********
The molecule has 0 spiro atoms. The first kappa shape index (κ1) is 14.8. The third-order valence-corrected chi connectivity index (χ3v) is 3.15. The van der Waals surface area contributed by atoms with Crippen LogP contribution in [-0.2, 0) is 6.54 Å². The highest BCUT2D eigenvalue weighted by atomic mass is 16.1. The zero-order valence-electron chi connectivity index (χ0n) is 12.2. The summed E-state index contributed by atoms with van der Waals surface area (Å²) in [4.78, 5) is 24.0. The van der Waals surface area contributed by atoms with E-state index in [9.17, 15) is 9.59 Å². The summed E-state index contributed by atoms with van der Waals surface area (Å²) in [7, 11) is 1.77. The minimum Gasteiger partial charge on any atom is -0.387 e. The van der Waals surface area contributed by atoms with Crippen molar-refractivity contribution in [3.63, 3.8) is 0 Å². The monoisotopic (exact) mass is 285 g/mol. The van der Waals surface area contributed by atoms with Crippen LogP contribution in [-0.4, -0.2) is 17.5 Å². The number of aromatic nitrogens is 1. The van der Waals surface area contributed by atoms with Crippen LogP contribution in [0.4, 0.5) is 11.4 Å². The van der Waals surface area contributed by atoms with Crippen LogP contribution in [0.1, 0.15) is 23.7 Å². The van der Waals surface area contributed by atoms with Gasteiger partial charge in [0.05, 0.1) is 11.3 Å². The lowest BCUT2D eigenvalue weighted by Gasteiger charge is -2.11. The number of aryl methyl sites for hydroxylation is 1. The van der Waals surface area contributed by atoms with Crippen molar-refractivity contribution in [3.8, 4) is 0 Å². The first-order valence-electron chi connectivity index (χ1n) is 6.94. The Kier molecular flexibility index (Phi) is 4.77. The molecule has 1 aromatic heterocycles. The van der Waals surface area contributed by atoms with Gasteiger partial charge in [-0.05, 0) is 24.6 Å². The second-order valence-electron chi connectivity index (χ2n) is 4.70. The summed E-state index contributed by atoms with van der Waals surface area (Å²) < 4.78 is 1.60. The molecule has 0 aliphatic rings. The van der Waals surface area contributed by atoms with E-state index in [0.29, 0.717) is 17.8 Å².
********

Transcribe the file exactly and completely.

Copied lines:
The molecule has 0 spiro atoms. The first kappa shape index (κ1) is 14.8. The third-order valence-corrected chi connectivity index (χ3v) is 3.15. The van der Waals surface area contributed by atoms with Crippen LogP contribution in [-0.2, 0) is 6.54 Å². The highest BCUT2D eigenvalue weighted by atomic mass is 16.1. The zero-order valence-electron chi connectivity index (χ0n) is 12.2. The summed E-state index contributed by atoms with van der Waals surface area (Å²) in [4.78, 5) is 24.0. The van der Waals surface area contributed by atoms with E-state index in [9.17, 15) is 9.59 Å². The summed E-state index contributed by atoms with van der Waals surface area (Å²) in [7, 11) is 1.77. The minimum Gasteiger partial charge on any atom is -0.387 e. The van der Waals surface area contributed by atoms with Crippen molar-refractivity contribution in [3.63, 3.8) is 0 Å². The monoisotopic (exact) mass is 285 g/mol. The van der Waals surface area contributed by atoms with Crippen LogP contribution in [-0.4, -0.2) is 17.5 Å². The number of aromatic nitrogens is 1. The van der Waals surface area contributed by atoms with Crippen LogP contribution in [0.4, 0.5) is 11.4 Å². The van der Waals surface area contributed by atoms with Crippen LogP contribution in [0.1, 0.15) is 23.7 Å². The van der Waals surface area contributed by atoms with Gasteiger partial charge in [0.05, 0.1) is 11.3 Å². The lowest BCUT2D eigenvalue weighted by Gasteiger charge is -2.11. The number of aryl methyl sites for hydroxylation is 1. The van der Waals surface area contributed by atoms with Crippen molar-refractivity contribution in [3.8, 4) is 0 Å². The first-order valence-electron chi connectivity index (χ1n) is 6.94. The Kier molecular flexibility index (Phi) is 4.77. The molecule has 1 aromatic heterocycles. The van der Waals surface area contributed by atoms with Gasteiger partial charge in [-0.05, 0) is 24.6 Å². The second-order valence-electron chi connectivity index (χ2n) is 4.70. The summed E-state index contributed by atoms with van der Waals surface area (Å²) < 4.78 is 1.60. The molecule has 0 aliphatic rings. The van der Waals surface area contributed by atoms with E-state index in [0.29, 0.717) is 17.8 Å².